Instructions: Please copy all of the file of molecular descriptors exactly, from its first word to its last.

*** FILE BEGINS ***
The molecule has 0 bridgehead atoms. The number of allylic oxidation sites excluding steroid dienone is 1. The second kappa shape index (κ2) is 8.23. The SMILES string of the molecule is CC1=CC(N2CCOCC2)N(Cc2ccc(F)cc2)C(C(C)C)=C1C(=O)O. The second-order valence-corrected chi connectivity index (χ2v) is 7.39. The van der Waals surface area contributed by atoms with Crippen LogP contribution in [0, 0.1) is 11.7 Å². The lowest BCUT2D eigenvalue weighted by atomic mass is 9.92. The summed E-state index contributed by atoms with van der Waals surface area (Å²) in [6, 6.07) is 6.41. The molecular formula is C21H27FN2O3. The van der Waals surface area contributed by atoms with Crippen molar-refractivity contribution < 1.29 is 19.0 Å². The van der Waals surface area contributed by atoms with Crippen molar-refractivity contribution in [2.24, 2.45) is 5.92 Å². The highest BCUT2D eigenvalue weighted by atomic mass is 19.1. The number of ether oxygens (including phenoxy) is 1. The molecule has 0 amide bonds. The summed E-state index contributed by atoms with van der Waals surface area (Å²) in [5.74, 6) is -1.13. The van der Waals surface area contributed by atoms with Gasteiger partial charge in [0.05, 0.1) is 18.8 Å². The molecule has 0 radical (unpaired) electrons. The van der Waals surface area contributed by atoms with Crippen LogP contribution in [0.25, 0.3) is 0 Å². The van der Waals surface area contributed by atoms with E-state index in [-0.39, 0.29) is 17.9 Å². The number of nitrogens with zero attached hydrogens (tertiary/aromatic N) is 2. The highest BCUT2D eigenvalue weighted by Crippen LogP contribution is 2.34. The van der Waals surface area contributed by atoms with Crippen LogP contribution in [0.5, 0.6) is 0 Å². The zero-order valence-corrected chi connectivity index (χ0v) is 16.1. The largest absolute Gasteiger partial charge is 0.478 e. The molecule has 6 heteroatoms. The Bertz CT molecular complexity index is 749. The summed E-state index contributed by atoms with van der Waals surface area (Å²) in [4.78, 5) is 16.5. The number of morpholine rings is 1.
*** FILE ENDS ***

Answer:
The molecule has 0 bridgehead atoms. The number of allylic oxidation sites excluding steroid dienone is 1. The second kappa shape index (κ2) is 8.23. The SMILES string of the molecule is CC1=CC(N2CCOCC2)N(Cc2ccc(F)cc2)C(C(C)C)=C1C(=O)O. The second-order valence-corrected chi connectivity index (χ2v) is 7.39. The van der Waals surface area contributed by atoms with Crippen LogP contribution in [0, 0.1) is 11.7 Å². The lowest BCUT2D eigenvalue weighted by atomic mass is 9.92. The summed E-state index contributed by atoms with van der Waals surface area (Å²) in [6, 6.07) is 6.41. The molecular formula is C21H27FN2O3. The van der Waals surface area contributed by atoms with Crippen molar-refractivity contribution < 1.29 is 19.0 Å². The van der Waals surface area contributed by atoms with Crippen molar-refractivity contribution in [2.24, 2.45) is 5.92 Å². The highest BCUT2D eigenvalue weighted by atomic mass is 19.1. The number of ether oxygens (including phenoxy) is 1. The molecule has 0 amide bonds. The summed E-state index contributed by atoms with van der Waals surface area (Å²) in [5.74, 6) is -1.13. The van der Waals surface area contributed by atoms with Gasteiger partial charge in [0.05, 0.1) is 18.8 Å². The molecule has 0 radical (unpaired) electrons. The van der Waals surface area contributed by atoms with Crippen LogP contribution in [0.25, 0.3) is 0 Å². The van der Waals surface area contributed by atoms with E-state index in [-0.39, 0.29) is 17.9 Å². The number of nitrogens with zero attached hydrogens (tertiary/aromatic N) is 2. The highest BCUT2D eigenvalue weighted by Crippen LogP contribution is 2.34. The van der Waals surface area contributed by atoms with Crippen LogP contribution in [0.5, 0.6) is 0 Å². The zero-order valence-corrected chi connectivity index (χ0v) is 16.1. The largest absolute Gasteiger partial charge is 0.478 e. The molecule has 6 heteroatoms. The Bertz CT molecular complexity index is 749. The summed E-state index contributed by atoms with van der Waals surface area (Å²) in [4.78, 5) is 16.5. The number of morpholine rings is 1.